Jun 9, 2017
Golf Strength
Eric Donoval

My training philosophy for building better golf swings focuses on three things: core strength, explosive power, and range of motion. Why are these necessary for a golf swing? Because all three help the body transfer force more efficiently.

Force production in the swing must travel through the core to get to the club and ball. Therefore, a strong core is vital for transferring kinetic energy. In contrast, a weak core not only reduces the power production of the swing, but also leaks potential energy that could be transferred to the club.

In addition, golfers need to be explosive through multiple planes of movement. When you look at the mechanics of the golf swing, the most obvious movement is transverse rotation, but hip extension and vertical displacement at the pelvis play a role as well. We address these with heavy doses of explosive med ball training and plyometrics.

Finally, the swing requires a certain degree of range of motion. If the body can’t reach this amount, it will compensate in a less efficient way, which can lead to injury.

Our solution is to set range of motion goals for the hips, shoulders, and thorax. The ability to rotate and extend the hips violently is paramount in golf, so we shoot for 45 degrees of internal rotation for both hips. This allows the athlete to get a quality backswing, shift onto their lead leg, and reach full internal rotation during follow-through.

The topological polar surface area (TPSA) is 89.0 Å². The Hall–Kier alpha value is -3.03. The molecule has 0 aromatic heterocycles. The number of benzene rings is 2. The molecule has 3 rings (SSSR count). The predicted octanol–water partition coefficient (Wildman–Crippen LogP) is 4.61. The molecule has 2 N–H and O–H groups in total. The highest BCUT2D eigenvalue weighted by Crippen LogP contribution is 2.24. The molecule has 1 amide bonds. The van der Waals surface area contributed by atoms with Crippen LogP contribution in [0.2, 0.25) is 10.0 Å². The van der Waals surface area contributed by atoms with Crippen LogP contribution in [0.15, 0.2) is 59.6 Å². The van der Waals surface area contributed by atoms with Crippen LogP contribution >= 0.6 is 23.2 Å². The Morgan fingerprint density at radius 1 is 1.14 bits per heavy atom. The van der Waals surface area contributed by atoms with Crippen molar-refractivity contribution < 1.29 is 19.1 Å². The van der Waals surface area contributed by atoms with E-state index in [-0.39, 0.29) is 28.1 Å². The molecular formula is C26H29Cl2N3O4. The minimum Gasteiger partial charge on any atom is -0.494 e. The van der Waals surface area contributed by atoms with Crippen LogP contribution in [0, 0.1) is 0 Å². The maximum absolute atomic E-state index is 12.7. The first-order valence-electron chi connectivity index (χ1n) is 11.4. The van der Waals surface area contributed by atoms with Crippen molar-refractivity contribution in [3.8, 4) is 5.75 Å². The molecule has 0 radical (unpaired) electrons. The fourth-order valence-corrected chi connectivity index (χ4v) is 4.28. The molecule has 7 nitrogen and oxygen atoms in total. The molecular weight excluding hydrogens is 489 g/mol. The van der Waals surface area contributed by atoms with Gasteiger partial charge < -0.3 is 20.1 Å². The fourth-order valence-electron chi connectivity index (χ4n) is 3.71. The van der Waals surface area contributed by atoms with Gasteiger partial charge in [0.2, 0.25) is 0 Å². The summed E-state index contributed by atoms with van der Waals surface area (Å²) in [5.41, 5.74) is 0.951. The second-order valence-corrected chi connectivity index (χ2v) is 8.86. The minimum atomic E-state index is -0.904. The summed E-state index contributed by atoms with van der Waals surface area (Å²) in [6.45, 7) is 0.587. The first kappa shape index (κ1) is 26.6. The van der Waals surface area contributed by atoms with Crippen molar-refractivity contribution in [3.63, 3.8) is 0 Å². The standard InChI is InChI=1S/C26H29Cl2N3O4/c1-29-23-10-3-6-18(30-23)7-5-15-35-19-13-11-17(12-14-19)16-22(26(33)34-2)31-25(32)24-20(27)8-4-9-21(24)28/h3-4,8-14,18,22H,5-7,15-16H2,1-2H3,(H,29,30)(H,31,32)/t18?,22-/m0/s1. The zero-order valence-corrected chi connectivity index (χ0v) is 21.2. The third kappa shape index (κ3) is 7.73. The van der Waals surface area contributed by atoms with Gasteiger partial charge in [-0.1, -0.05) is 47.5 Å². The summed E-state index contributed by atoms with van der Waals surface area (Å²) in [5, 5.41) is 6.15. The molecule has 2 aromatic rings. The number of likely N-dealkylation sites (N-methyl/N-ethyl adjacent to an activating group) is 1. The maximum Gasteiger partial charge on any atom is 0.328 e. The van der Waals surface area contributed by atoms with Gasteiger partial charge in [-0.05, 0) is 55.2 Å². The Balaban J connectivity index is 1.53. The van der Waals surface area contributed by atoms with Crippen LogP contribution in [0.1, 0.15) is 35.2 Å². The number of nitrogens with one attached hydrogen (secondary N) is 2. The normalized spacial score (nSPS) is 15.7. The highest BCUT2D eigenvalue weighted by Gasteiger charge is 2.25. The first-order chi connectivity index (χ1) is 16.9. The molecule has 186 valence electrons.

The next benchmark is attaining at least 130 degrees of shoulder external rotation while standing. This helps the golfer open his shoulder at the top of his backswing without altering his swinging motion.

We also aim for adequate rotation at the trunk and thorax. The thorax usually maxes out at 140 to 155 degrees during the swing, so we shoot for 80 degrees of rotation in each direction at the thorax and trunk. The golfer should be able to disassociate his upper and lower body, keeping the lower body stable while the upper body rotates.

To reach all of these range of motion goals, we work on mobility and stability in the thoracic spine, lats, shoulders, and hips. Some of our sample exercises include T-spine mobility drills, wall slides, soft-tissue work on the pecs, and strengthening the internal hip rotators.

Below are sample workouts from the three training phases in the Louisiana State University men’s golf team’s yearlong program.

Phase 1

Overhead squat on Bosu ball 4 x 10

Dumbbell goblet squat 4 x 10

Thread the needle 3 x 10

Weighted hypers 2 x 10

Banded glute bridges 3 x 10

Stability ball push-ups 3 x 12

TRX rows 3 x 12

TRX I/Y/Ts 3 x 12

Banded hip strengthening circuit

Core work 10 x 20

Phase 2

Rotating box jumps 4 x 5

Dead lift 5 x 5

Dumbbell Romanian dead lift 4 x 5

Stability ball leg curls 4 x 10

Med ball rotational slams 4 x 5 each side

TRX Push-ups 3 x 12

Dumbbell bent-over rows 3 x 12

Band pull-aparts 3 x 15

Hip mobility circuit

Core work 10 x 20

Phase 3

Single-leg windmills on Bosu ball 4 x 5

Med ball lunge twist 4 x 5

Dumbbell single-leg Romanian dead lift 4 x 5 each leg

Single-leg stability ball leg curls 3 x 10

Single-leg med ball rotational slams 4 x 5 each side

Six-point banded push-ups 3 x 12

Horizontal cable rows 3 x 12

Bent-over dumbbell rear raises 1 x 12 each arm

Eric Donoval, MS, CSCS, USAW-1, is Assistant Strength and Conditioning Coach at Louisiana State University. He coordinates the strength and conditioning programs for men's golf and volleyball and assists with training the football team.

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